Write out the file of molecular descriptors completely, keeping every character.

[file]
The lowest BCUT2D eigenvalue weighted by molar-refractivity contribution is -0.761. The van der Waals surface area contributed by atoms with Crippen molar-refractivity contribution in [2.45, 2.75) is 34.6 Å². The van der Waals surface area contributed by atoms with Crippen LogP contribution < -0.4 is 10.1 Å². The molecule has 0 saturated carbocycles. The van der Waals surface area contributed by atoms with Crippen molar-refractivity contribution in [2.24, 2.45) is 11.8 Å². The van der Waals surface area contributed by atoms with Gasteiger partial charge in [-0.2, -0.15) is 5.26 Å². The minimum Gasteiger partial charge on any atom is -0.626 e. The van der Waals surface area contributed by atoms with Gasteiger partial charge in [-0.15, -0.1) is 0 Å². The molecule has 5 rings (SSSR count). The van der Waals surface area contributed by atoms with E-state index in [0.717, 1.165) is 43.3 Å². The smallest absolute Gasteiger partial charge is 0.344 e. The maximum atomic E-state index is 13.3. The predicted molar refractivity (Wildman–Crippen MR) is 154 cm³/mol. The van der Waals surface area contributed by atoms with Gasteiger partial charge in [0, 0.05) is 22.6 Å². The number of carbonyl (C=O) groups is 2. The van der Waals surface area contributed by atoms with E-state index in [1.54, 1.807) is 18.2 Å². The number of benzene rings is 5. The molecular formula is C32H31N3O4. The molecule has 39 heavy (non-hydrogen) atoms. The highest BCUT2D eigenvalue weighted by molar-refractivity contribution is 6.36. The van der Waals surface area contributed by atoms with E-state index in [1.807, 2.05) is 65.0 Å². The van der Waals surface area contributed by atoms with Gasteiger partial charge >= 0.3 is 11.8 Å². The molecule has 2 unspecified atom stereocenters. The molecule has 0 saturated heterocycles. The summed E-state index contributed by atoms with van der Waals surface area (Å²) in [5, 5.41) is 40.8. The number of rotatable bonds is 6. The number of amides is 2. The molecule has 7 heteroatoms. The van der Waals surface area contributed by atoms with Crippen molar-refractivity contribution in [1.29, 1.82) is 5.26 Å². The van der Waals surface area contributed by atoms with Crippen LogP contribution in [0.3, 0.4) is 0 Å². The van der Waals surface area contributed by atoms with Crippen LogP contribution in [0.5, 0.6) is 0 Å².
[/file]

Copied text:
The lowest BCUT2D eigenvalue weighted by molar-refractivity contribution is -0.761. The van der Waals surface area contributed by atoms with Crippen molar-refractivity contribution in [2.45, 2.75) is 34.6 Å². The van der Waals surface area contributed by atoms with Crippen LogP contribution < -0.4 is 10.1 Å². The molecule has 0 saturated carbocycles. The van der Waals surface area contributed by atoms with Crippen molar-refractivity contribution in [2.24, 2.45) is 11.8 Å². The van der Waals surface area contributed by atoms with Gasteiger partial charge in [-0.2, -0.15) is 5.26 Å². The minimum Gasteiger partial charge on any atom is -0.626 e. The van der Waals surface area contributed by atoms with Gasteiger partial charge in [-0.15, -0.1) is 0 Å². The molecule has 5 rings (SSSR count). The van der Waals surface area contributed by atoms with E-state index in [0.717, 1.165) is 43.3 Å². The smallest absolute Gasteiger partial charge is 0.344 e. The maximum atomic E-state index is 13.3. The predicted molar refractivity (Wildman–Crippen MR) is 154 cm³/mol. The van der Waals surface area contributed by atoms with Gasteiger partial charge in [0, 0.05) is 22.6 Å². The number of carbonyl (C=O) groups is 2. The van der Waals surface area contributed by atoms with E-state index in [1.54, 1.807) is 18.2 Å². The number of benzene rings is 5. The molecular formula is C32H31N3O4. The molecule has 39 heavy (non-hydrogen) atoms. The highest BCUT2D eigenvalue weighted by molar-refractivity contribution is 6.36. The van der Waals surface area contributed by atoms with E-state index in [1.807, 2.05) is 65.0 Å². The van der Waals surface area contributed by atoms with Gasteiger partial charge >= 0.3 is 11.8 Å². The molecule has 2 unspecified atom stereocenters. The molecule has 0 saturated heterocycles. The summed E-state index contributed by atoms with van der Waals surface area (Å²) in [5, 5.41) is 40.8. The number of rotatable bonds is 6. The number of amides is 2. The molecule has 7 heteroatoms. The van der Waals surface area contributed by atoms with Crippen molar-refractivity contribution in [1.29, 1.82) is 5.26 Å². The van der Waals surface area contributed by atoms with Crippen LogP contribution in [0.3, 0.4) is 0 Å². The van der Waals surface area contributed by atoms with Crippen LogP contribution in [0.5, 0.6) is 0 Å².